Stossel's "Myths, Lies and Nasty Behavior"

Here's my latest list of things you may have been led to believe are true -- but aren't. I'm also including some nasty behaviors that are more than just annoying, they cost us all money.

I hope this will give you a different perspective about your money, your neighbors and your politicians.

No. 10 -- NASTY BEHAVIOR -- Littering

People don't like what littering does to their neighborhoods, but they keep doing it. And it's not only annoying. It costs taxpayers money.

One county put hidden cameras in the woods to capture litterers. We looked at some of the tape and saw people dumping all sorts of trash -- an old television, a VCR, a kid's bike, a lawnmower.

One man threw out what looked like a bag of garbage. It turned out to be a bag filled with puppies. We don't know what happened to the puppies. The surveillance camera never captured that.

The camera's purpose, of course, is to catch the litterers. If the camera records the license plate, prosecutors summon them to court. The man who abandoned the puppies pleaded guilty to animal neglect and littering -- his sentence? Just probation, because he's ill.

A dad and daughter who dumped garbage more than 20 times at a creek were ordered to pay $500 and pick up six tons of garbage. But lots of other litterers are never identified and go unpunished.

The prosecutions are a small step in the endless battle against these inconsiderate people. One look at the beautiful Saluda River in Columbia, S.C, will give you an idea of how many battles remain to be fought.

The river is used by fishermen, kayakers and swimmers. But litter is everywhere.

"It drives me crazy 'cause this is a beautiful place, and these are class four and five rapids. And it's just gorgeous," said Dudlen Britt of the South Carolina Department of Natural Resources.

Sometimes the officers watch and catch people. They caught jerks throwing beer cans toward their friends on an island in the river. Once it's clear they've left the beer cans behind and swum back to meet their friends, the officers move in.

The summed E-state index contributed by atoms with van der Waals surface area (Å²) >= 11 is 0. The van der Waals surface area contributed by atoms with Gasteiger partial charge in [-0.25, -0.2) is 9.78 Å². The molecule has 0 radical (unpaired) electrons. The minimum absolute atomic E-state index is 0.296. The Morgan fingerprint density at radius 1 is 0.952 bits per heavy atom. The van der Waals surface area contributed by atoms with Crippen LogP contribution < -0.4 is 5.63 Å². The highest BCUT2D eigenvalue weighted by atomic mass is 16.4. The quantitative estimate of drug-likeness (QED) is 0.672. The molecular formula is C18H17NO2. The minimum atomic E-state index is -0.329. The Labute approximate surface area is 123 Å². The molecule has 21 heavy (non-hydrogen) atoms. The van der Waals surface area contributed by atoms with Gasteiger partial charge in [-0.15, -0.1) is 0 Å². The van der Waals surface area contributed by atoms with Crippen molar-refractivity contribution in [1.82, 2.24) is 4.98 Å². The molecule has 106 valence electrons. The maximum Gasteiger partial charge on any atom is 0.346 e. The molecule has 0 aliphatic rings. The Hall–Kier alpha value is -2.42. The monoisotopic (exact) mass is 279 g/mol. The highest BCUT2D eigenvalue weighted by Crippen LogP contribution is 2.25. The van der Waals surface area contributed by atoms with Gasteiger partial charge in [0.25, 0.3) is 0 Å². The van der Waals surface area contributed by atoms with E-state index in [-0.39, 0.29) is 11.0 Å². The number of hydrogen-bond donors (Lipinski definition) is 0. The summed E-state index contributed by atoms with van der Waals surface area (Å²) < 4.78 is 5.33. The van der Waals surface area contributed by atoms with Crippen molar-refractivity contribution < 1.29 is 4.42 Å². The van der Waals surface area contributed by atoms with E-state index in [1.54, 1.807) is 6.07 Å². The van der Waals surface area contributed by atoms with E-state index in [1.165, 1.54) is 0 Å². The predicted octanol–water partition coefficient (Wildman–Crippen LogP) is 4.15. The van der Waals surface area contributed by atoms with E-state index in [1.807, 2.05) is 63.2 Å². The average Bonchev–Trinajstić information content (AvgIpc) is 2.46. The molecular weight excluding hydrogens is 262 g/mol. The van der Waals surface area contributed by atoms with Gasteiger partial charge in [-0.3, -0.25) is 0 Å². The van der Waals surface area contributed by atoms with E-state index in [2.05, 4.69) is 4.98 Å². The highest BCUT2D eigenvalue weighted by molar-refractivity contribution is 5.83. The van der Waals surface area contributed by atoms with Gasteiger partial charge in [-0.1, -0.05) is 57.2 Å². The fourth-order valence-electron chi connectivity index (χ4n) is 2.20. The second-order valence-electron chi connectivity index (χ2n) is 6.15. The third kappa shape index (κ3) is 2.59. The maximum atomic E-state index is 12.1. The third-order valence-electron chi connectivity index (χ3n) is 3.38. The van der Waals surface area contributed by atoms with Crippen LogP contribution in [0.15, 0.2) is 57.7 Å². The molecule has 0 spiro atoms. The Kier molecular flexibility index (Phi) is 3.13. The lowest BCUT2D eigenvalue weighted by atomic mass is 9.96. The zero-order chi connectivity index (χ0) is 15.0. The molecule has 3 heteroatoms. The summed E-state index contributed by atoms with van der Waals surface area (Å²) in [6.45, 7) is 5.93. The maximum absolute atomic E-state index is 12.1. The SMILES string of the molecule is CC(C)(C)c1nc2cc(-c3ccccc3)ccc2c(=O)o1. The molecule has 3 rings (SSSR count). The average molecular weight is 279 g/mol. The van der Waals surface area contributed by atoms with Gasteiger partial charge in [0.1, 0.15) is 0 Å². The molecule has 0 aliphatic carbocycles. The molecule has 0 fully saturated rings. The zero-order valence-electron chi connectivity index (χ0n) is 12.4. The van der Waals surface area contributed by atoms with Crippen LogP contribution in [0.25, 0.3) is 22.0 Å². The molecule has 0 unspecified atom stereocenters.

Britt told them to go back and pick up the cans and appear in court.

In court, they told the judge they were going to go back and pick up everything that they had left behind.

Sure they were. They were amateurs. But there are professional litterers too. People who dump for a living -- for businesses looking to cut their disposal costs.

It costs real money to dump commercial garbage at a licensed dump. And you need permits to dispose of tires and other hazardous stuff. So, some people just pour sewage into ravines or dump carpet cleaning fluid into storm sewers.

In Columbus, Ohio, cops ran a sting to catch some professional dumpers. They advertised for haulers to take away a pile of garbage. Two men agreed to cart it off for $80.

Instead of driving to the local landfill, the litterers just stopped at a low-income apartment complex and put the garbage in and around the project's trash bin. "The illegal dumpers, they're here constantly, almost everyday," said James Youngblood an apartment manager at the complex.

This time, however, the sheriffs were watching. They made the dumpers load all the garbage back into their truck, and take it to a licensed landfill. One of the men was fined $360 and sentenced to community service. They're still searching for his partner.

So watch out, you might be caught. But the sad truth is that most people get away with it.

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